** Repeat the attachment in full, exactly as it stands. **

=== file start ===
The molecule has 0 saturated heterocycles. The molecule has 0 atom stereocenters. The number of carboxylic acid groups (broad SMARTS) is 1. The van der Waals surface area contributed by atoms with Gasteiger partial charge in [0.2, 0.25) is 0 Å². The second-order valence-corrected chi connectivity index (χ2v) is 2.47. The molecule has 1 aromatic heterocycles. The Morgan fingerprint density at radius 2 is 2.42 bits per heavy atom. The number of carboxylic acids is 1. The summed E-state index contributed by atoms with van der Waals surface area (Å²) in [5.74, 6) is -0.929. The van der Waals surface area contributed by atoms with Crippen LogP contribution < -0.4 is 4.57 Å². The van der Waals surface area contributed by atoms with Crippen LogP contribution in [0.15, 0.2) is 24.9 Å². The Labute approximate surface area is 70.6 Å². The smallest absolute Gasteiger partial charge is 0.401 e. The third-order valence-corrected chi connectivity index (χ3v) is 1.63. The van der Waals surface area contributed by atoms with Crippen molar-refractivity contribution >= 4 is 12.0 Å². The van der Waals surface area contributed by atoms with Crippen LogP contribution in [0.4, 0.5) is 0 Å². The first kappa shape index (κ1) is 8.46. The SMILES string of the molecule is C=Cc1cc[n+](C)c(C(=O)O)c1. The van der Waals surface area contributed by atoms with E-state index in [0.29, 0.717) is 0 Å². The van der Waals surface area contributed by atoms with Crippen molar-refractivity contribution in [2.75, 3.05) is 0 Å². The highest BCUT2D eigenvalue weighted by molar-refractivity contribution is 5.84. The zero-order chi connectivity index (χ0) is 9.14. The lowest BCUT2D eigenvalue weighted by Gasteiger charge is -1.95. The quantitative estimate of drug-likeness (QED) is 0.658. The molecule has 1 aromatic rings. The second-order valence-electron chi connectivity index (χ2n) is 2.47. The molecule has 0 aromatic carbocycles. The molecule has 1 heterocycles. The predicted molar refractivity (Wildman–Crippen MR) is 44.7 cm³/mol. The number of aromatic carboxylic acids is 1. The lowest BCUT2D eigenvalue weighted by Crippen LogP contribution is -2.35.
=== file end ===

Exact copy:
The molecule has 0 saturated heterocycles. The molecule has 0 atom stereocenters. The number of carboxylic acid groups (broad SMARTS) is 1. The van der Waals surface area contributed by atoms with Gasteiger partial charge in [0.2, 0.25) is 0 Å². The second-order valence-corrected chi connectivity index (χ2v) is 2.47. The molecule has 1 aromatic heterocycles. The Morgan fingerprint density at radius 2 is 2.42 bits per heavy atom. The number of carboxylic acids is 1. The summed E-state index contributed by atoms with van der Waals surface area (Å²) in [5.74, 6) is -0.929. The van der Waals surface area contributed by atoms with Crippen LogP contribution < -0.4 is 4.57 Å². The van der Waals surface area contributed by atoms with Crippen LogP contribution in [0.15, 0.2) is 24.9 Å². The Labute approximate surface area is 70.6 Å². The smallest absolute Gasteiger partial charge is 0.401 e. The third-order valence-corrected chi connectivity index (χ3v) is 1.63. The van der Waals surface area contributed by atoms with Crippen molar-refractivity contribution >= 4 is 12.0 Å². The van der Waals surface area contributed by atoms with Crippen LogP contribution in [0.4, 0.5) is 0 Å². The first kappa shape index (κ1) is 8.46. The SMILES string of the molecule is C=Cc1cc[n+](C)c(C(=O)O)c1. The van der Waals surface area contributed by atoms with E-state index in [0.29, 0.717) is 0 Å². The van der Waals surface area contributed by atoms with Crippen molar-refractivity contribution in [2.75, 3.05) is 0 Å². The highest BCUT2D eigenvalue weighted by molar-refractivity contribution is 5.84. The zero-order chi connectivity index (χ0) is 9.14. The lowest BCUT2D eigenvalue weighted by Gasteiger charge is -1.95. The quantitative estimate of drug-likeness (QED) is 0.658. The molecule has 1 aromatic rings. The second-order valence-electron chi connectivity index (χ2n) is 2.47. The molecule has 0 aromatic carbocycles. The molecule has 1 heterocycles. The predicted molar refractivity (Wildman–Crippen MR) is 44.7 cm³/mol. The number of aromatic carboxylic acids is 1. The lowest BCUT2D eigenvalue weighted by Crippen LogP contribution is -2.35.